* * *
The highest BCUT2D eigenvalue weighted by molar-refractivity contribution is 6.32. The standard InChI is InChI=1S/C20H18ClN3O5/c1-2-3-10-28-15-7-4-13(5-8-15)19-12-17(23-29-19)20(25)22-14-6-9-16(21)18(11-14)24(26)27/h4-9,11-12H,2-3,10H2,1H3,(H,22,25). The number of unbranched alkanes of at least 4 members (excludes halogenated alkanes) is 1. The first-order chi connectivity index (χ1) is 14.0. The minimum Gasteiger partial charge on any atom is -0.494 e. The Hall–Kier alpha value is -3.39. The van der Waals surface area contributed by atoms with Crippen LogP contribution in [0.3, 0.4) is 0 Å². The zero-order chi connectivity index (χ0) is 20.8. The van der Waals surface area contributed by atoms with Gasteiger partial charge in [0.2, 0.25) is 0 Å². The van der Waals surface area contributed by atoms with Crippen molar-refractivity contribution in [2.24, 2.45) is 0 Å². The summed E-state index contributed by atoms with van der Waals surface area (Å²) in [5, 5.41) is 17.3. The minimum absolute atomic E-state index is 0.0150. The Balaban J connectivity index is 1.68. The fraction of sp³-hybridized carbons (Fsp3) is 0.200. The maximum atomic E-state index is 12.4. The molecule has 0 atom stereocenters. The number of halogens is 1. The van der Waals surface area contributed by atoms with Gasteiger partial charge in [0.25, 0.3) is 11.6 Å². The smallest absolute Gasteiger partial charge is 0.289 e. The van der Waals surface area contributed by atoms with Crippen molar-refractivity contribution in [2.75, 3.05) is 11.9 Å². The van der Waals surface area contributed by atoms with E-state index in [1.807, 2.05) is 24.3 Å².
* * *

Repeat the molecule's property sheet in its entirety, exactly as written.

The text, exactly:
The highest BCUT2D eigenvalue weighted by molar-refractivity contribution is 6.32. The standard InChI is InChI=1S/C20H18ClN3O5/c1-2-3-10-28-15-7-4-13(5-8-15)19-12-17(23-29-19)20(25)22-14-6-9-16(21)18(11-14)24(26)27/h4-9,11-12H,2-3,10H2,1H3,(H,22,25). The number of unbranched alkanes of at least 4 members (excludes halogenated alkanes) is 1. The first-order chi connectivity index (χ1) is 14.0. The minimum Gasteiger partial charge on any atom is -0.494 e. The Hall–Kier alpha value is -3.39. The van der Waals surface area contributed by atoms with Crippen LogP contribution in [0.3, 0.4) is 0 Å². The zero-order chi connectivity index (χ0) is 20.8. The van der Waals surface area contributed by atoms with Gasteiger partial charge in [0.2, 0.25) is 0 Å². The van der Waals surface area contributed by atoms with Crippen molar-refractivity contribution in [2.24, 2.45) is 0 Å². The summed E-state index contributed by atoms with van der Waals surface area (Å²) in [5, 5.41) is 17.3. The minimum absolute atomic E-state index is 0.0150. The Balaban J connectivity index is 1.68. The fraction of sp³-hybridized carbons (Fsp3) is 0.200. The maximum atomic E-state index is 12.4. The molecule has 0 atom stereocenters. The number of halogens is 1. The van der Waals surface area contributed by atoms with Gasteiger partial charge in [0.25, 0.3) is 11.6 Å². The smallest absolute Gasteiger partial charge is 0.289 e. The van der Waals surface area contributed by atoms with Crippen molar-refractivity contribution in [2.75, 3.05) is 11.9 Å². The van der Waals surface area contributed by atoms with E-state index in [1.807, 2.05) is 24.3 Å².